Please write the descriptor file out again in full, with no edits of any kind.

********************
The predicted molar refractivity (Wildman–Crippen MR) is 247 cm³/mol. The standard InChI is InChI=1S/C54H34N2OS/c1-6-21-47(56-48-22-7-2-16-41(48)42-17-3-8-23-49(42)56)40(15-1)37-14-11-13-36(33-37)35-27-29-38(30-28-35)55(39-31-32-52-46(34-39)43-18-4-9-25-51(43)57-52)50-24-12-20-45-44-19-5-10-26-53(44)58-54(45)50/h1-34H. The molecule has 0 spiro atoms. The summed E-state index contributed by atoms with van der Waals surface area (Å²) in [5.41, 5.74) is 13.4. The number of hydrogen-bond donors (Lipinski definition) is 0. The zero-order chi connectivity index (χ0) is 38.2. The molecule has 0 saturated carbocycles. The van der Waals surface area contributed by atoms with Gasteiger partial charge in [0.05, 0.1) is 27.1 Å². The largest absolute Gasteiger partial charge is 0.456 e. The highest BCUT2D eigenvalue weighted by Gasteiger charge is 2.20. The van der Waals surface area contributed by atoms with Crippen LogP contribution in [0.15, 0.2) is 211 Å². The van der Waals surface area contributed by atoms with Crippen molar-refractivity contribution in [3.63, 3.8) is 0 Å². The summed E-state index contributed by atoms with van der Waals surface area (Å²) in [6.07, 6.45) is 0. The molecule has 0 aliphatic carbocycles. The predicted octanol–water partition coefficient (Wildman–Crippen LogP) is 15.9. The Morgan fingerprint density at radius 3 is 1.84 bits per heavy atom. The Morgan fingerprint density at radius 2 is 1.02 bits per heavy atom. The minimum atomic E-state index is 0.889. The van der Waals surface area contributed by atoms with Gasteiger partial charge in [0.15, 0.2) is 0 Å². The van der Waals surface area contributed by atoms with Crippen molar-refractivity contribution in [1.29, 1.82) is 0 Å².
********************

The predicted molar refractivity (Wildman–Crippen MR) is 247 cm³/mol. The standard InChI is InChI=1S/C54H34N2OS/c1-6-21-47(56-48-22-7-2-16-41(48)42-17-3-8-23-49(42)56)40(15-1)37-14-11-13-36(33-37)35-27-29-38(30-28-35)55(39-31-32-52-46(34-39)43-18-4-9-25-51(43)57-52)50-24-12-20-45-44-19-5-10-26-53(44)58-54(45)50/h1-34H. The molecule has 0 spiro atoms. The summed E-state index contributed by atoms with van der Waals surface area (Å²) in [5.41, 5.74) is 13.4. The number of hydrogen-bond donors (Lipinski definition) is 0. The zero-order chi connectivity index (χ0) is 38.2. The molecule has 0 saturated carbocycles. The van der Waals surface area contributed by atoms with Gasteiger partial charge in [0.05, 0.1) is 27.1 Å². The largest absolute Gasteiger partial charge is 0.456 e. The highest BCUT2D eigenvalue weighted by Gasteiger charge is 2.20. The van der Waals surface area contributed by atoms with Crippen LogP contribution in [0.15, 0.2) is 211 Å². The van der Waals surface area contributed by atoms with Crippen molar-refractivity contribution in [3.63, 3.8) is 0 Å². The summed E-state index contributed by atoms with van der Waals surface area (Å²) in [6.07, 6.45) is 0. The molecule has 0 aliphatic carbocycles. The predicted octanol–water partition coefficient (Wildman–Crippen LogP) is 15.9. The Morgan fingerprint density at radius 3 is 1.84 bits per heavy atom. The Morgan fingerprint density at radius 2 is 1.02 bits per heavy atom. The minimum atomic E-state index is 0.889. The van der Waals surface area contributed by atoms with Gasteiger partial charge in [0.15, 0.2) is 0 Å². The van der Waals surface area contributed by atoms with Crippen molar-refractivity contribution in [1.29, 1.82) is 0 Å².